At the same time, .38 tracer cartridges were reintroduced by the US Navy, Marines, and Air Force to provide a means of emergency signaling by downed aircrew. Tracer cartridges in .38 Special caliber of different colors were issued, generally as part of a standard aircrew survival vest kit.
A request for more powerful .38 Special ammunition for use by Air Police and security personnel resulted in the Caliber .38 Special, Ball, PGU-12/B High Velocity cartridge. Issued only by the U.S. Air Force, the PGU-12/B had a greatly increased maximum allowable pressure rating of 20,000 psi, sufficient to propel a 130-grain FMJ bullet at 1,125 ft/s (343 m/s) from a solid 6-inch (150 mm) test barrel, and about 950–980 ft/s from a 4-inch (100 mm) revolver barrel. The PGU-12/B High Velocity cartridge differs from M41 Special ammunition in two important respects—the PGU-12/B is a much higher-pressure cartridge, with a bullet deeply set and crimped into the cartridge case.
In response to continued complaints over ineffectiveness of the standard .38 Special 158-grain cartridge in stopping assailants in numerous armed confrontations during the 1950s and 1960s, ammunition manufacturers began to experiment with higher-pressure (18,500 CUP) loadings of the .38 Special cartridge, known as .38 Special +P. In 1972, the Federal Bureau of Investigation introduced a new .38 +P loading that became known as the "FBI Load". The FBI Load combined a more powerful powder charge with an 158-grain unjacketed soft lead semi-wadcutter hollow-point bullet designed to readily expand at typical .38 Special velocities obtained in revolvers commonly used by law enforcement. The FBI Load proved very satisfactory in effectively stopping adversaries in numerous documented shootings using 2- to 4-inch barreled revolvers. The FBI Load was later adopted by the Chicago Police Department and numerous other law enforcement agencies.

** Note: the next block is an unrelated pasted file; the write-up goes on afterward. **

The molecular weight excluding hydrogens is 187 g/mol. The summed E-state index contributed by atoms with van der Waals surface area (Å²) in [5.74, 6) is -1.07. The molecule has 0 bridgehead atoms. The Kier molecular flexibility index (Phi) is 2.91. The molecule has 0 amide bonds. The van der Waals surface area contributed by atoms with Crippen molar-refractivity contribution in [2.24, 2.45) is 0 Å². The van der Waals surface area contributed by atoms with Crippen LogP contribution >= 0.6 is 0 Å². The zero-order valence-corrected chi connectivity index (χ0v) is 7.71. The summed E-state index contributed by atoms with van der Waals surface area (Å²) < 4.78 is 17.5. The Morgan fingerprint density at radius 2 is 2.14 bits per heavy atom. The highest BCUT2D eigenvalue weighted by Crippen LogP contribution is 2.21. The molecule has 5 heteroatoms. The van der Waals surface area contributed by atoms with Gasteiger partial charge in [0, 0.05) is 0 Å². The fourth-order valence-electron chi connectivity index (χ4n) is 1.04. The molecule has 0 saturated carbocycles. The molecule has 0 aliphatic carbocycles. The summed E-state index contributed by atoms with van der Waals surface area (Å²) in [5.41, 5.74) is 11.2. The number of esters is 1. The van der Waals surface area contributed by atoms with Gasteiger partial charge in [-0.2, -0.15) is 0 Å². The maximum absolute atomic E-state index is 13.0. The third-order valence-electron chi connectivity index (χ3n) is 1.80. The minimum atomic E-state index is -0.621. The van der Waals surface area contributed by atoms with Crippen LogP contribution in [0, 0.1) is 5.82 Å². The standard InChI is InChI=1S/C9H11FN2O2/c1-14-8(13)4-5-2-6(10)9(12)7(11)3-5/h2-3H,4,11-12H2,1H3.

Demand for a .38 cartridge with even greater performance for law enforcement led to the introduction of the +P+ .38 Special cartridge, first introduced by Federal and Winchester. Originally labeled "For Law Enforcement Only", +P+ ammunition is intended for heavier-duty .38 Special and .357 Magnum revolvers, as the increased pressure levels can result in accelerated wear and significant damage to firearms rated for lower-pressure .38 Special loadings (as with other .38 Special loadings, the .38 Special +P+ can also be fired safely in .357 revolvers).
Due to its black powder heritage, the .38 Special is a low pressure cartridge, one of the lowest in common use today at 17,000 PSI. By modern standards, the .38 Special fires a medium-sized bullet at rather low speeds. The closest comparisons are the .380 ACP, which fires much lighter bullets slightly faster than most .38 Special loads; the 9×19mm Parabellum, which fires a somewhat lighter bullet significantly faster; and the .38 Colt Super, which fires a comparable bullet significantly faster. All three of these are usually found in semi-automatic pistols.
The higher-pressure .38 +P loads at 20,000 PSI offer about 20% more muzzle energy than standard-pressure loads and places between the .380 ACP and the 9 mm Parabellum; similar to that of the 9×18mm Makarov. A few specialty manufacturers' +P loads for this cartridge can attain even higher energies that, especially when fired from longer barrels, produce energies in the range of the 9mm Parabellum. It should be noted these loads are generally not recommend for older revolvers or ones not specifically "+P" rated.